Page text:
Communication Student's Research Takes Award at 2012 Expo
April 20, 2012
A Department of Communication student's study on news coverage of the Arab Spring received one of the top awards at the Bradley University 2012 Student Scholarship Exposition on Thursday.
Amy Greiner's study "Facebook Revolutions: Transitions in the Arab World, Transitions in Media Coverage?" was awarded an Honorable Mention Award in the Visual, Literary, and Performing Arts area of knowledge.
Greiner, a senior Public Relations student, collaborated with faculty mentors Dr. Maha Bashri and Dr. Sara Netzley, both from the Department of Communication, on a content analysis that examined how CNN online and Al-Jazeera English online covered the uprisings in Tunisia and Egypt through their use of journalistic sources and channels.
The three women conducted a content analysis that examined a total of 941 sources in 70 news stories from the two outlets. Findings show that CNN resorted to the use of American officials and routine channels, such as press conferences, to report on the uprisings. In comparison, Al-Jazeera English mostly used original interviews with Tunisian and Egyptian citizen sources.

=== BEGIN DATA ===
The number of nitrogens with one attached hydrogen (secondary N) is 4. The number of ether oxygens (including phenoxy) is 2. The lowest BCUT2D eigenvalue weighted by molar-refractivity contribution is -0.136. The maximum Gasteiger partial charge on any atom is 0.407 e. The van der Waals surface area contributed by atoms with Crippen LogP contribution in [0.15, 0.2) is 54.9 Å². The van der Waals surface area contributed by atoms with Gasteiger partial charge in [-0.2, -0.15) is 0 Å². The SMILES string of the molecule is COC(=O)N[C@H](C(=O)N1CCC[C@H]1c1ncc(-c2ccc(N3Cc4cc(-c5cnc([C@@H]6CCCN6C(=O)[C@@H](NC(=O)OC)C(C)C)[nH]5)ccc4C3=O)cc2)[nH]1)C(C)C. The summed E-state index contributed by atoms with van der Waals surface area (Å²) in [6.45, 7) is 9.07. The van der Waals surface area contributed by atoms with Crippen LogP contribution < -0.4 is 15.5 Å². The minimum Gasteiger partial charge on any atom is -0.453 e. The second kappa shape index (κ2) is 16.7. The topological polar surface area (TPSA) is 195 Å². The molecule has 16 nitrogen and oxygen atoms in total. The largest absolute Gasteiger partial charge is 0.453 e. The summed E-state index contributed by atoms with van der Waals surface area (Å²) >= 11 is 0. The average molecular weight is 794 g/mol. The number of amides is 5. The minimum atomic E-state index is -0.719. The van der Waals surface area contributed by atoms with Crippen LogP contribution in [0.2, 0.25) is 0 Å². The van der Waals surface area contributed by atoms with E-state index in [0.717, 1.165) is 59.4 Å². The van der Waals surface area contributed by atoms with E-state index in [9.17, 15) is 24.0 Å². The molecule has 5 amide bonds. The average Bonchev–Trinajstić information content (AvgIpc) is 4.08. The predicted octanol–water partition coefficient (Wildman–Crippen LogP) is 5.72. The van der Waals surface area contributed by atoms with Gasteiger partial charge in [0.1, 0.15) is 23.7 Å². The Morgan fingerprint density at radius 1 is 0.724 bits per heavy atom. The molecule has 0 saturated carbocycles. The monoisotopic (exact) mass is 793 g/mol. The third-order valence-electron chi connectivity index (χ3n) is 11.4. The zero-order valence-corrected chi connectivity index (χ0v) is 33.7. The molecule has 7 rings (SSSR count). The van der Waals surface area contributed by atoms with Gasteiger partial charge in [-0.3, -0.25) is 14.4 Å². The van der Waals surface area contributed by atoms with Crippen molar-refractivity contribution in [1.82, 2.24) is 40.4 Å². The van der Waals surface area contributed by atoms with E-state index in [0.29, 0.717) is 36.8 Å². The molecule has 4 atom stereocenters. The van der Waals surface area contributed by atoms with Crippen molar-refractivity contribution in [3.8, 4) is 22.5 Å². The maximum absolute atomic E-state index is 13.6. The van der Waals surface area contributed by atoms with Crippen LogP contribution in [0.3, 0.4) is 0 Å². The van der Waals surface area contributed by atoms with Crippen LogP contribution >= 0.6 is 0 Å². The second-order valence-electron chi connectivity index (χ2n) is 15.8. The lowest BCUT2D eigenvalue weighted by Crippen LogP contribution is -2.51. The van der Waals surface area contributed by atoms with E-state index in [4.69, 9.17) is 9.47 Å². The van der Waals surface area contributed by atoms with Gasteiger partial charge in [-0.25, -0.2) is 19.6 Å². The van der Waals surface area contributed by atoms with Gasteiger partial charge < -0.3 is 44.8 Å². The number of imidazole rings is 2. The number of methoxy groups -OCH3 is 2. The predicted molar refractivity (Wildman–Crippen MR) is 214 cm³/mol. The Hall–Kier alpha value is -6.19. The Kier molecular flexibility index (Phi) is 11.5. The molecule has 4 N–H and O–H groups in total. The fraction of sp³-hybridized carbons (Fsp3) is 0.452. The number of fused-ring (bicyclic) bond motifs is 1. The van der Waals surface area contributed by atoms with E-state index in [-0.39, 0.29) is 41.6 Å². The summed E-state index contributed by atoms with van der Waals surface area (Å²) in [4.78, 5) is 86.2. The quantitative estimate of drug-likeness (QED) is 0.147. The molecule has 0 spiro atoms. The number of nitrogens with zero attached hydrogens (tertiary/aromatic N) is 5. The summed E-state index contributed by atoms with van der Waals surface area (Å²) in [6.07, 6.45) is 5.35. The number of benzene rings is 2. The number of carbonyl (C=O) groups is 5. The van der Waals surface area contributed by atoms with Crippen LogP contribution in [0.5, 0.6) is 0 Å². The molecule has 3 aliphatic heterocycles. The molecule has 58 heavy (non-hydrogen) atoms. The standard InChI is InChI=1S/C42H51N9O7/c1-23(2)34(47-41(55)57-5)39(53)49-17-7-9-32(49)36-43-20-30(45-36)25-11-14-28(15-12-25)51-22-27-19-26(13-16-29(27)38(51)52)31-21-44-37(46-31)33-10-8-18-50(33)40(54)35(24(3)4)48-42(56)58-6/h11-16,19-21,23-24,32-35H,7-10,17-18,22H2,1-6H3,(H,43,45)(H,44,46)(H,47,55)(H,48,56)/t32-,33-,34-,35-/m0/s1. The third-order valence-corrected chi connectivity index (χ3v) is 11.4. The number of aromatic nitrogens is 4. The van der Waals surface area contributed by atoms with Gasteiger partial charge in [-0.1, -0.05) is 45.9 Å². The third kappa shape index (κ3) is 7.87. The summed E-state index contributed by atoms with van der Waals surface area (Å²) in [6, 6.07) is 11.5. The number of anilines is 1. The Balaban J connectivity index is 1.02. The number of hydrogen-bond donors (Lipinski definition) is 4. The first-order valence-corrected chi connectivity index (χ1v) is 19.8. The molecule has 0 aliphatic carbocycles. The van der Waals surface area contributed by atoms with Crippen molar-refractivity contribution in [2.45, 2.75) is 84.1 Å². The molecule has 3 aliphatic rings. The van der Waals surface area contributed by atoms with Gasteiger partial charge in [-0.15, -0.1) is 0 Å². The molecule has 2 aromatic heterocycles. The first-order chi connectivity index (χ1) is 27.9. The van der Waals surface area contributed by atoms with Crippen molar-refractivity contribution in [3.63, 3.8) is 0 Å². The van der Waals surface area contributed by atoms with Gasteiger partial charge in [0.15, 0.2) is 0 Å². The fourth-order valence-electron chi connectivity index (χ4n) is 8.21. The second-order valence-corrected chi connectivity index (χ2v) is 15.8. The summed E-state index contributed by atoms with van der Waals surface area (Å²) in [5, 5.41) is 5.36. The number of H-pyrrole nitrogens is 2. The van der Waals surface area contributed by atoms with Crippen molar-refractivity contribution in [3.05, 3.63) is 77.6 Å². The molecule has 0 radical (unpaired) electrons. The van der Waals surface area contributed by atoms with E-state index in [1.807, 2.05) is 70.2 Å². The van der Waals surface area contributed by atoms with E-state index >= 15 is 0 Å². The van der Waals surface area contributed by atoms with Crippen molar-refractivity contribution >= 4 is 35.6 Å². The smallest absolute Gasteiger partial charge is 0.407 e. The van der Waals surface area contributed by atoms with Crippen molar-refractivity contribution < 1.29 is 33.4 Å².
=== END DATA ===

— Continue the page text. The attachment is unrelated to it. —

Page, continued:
Greiner said she benefitted immensely from her collaboration with Bashri and Netzley.
"The research I worked on helped me clarify my career interests and goals by acquiring new knowledge in my academic field that surpasses classroom study. Being a student working with faculty members gives me a cutting edge because I was given the opportunity to work on a more advanced level," she said.
Bashri is pleased that Greiner was able to work on a study that has practical, real-world implications that people can relate to.
"It recognizes the importance of the events in that part of the world. It recognizes the people who died and continued to die in that part of the world," Bashri said. "Media coverage influences foreign policy here. It gets people mobilized to actually push their government to do something. And for Amy to be able to explain the importance of all of this and for the judges to actually be on the same page was phenomenal."